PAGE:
How sleep can improve your child's test scores and behavior
Posted on November 07 2014
Correct fitting pyjamas, no electronics in the bedroom and dimming the lights before bed are some obvious starting points, however enforcing a regular time your child goes to bed not only helps your little ones drift off but also improves there test scores and behaviour.
A recent study found that children who had a regular bedtime scored much higher in tests that assessed mental development than those children with bed times that varied night to night. This is due to the mental development processes that happen during sleep.
A study of 13- to 18-year-olds found that those who regularly went to bed after 11.30pm performed poorly in tests, particularly when the tests were held early in the morning.
Another study of 16,000 adolescents by Columbia University found that those with a bedtime of midnight or later were 25pc more likely to suffer from depression and 20pc more likely to have "suicidal ideation" than those with a bedtime of 10pm.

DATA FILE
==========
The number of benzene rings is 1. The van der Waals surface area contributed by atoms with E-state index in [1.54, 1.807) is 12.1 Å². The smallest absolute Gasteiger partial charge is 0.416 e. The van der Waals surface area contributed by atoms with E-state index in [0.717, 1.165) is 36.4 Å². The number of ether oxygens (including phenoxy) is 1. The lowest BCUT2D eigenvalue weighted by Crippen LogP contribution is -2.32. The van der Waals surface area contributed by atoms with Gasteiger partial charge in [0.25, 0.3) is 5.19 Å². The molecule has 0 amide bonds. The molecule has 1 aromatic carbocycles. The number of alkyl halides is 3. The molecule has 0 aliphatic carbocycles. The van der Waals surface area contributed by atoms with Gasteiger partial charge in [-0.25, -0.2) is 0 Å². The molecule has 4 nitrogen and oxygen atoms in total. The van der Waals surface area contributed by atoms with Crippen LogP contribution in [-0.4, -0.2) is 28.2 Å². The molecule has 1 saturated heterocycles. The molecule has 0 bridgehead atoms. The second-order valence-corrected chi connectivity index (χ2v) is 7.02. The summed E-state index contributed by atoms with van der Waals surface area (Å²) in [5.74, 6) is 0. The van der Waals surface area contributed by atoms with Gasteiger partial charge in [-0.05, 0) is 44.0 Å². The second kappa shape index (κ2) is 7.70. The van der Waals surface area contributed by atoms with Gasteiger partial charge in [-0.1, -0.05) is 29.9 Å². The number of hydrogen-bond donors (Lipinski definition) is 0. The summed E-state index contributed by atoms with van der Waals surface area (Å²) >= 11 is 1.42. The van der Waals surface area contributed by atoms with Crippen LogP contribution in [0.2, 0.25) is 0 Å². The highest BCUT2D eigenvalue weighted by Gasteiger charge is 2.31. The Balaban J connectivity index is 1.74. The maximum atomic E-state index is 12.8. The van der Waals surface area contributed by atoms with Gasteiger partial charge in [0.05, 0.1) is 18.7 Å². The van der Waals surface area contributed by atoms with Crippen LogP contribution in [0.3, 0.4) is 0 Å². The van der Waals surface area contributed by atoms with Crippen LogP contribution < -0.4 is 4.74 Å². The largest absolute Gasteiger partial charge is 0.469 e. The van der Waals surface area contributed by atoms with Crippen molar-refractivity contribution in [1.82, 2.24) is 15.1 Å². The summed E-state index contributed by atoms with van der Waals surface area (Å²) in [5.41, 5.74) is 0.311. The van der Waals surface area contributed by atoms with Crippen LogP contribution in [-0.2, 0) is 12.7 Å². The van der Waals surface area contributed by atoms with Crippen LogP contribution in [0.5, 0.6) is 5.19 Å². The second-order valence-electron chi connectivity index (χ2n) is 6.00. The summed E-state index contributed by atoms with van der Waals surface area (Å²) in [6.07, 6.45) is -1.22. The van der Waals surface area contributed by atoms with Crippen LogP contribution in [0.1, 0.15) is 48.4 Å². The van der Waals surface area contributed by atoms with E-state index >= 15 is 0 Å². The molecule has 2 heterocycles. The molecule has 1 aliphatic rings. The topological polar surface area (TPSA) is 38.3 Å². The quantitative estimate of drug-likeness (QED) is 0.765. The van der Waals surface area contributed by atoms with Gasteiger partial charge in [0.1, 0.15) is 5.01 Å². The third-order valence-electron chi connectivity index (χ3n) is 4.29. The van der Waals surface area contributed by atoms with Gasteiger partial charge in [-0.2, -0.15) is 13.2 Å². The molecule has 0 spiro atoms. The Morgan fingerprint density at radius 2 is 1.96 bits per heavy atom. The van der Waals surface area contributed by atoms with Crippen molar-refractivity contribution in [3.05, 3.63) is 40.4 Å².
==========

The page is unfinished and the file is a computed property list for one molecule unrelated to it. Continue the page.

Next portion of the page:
However you can improve you and your childs sleep behaviour.
In a University of Michigan designed sleep education programme, four-year-olds and their parents were taught about healthy snacks before bed, reading rather than watching TV to unwind, and the benefits of being in bed by 8pm. After only one week, the children were getting an average of 30 minutes extra sleep per night.
To fix your sleeping habits you must work backwards and set the time your wake up so that you are tired when you go to bed, this in turn sets your circadian rhythm (your body clock).
Your waking up time should be set to the same time every day and this way you should feel sleepy at the same time every night.
We also sell our Putnam pillow in child size, adapted to fit a child smaller frame with a lower ridge, to fit snugly with your child’s shoulders, head and neck, reducing back pain and shoulder stiffness and leading to a restful night’s sleep for your child.
Written by Bubbles Putnam.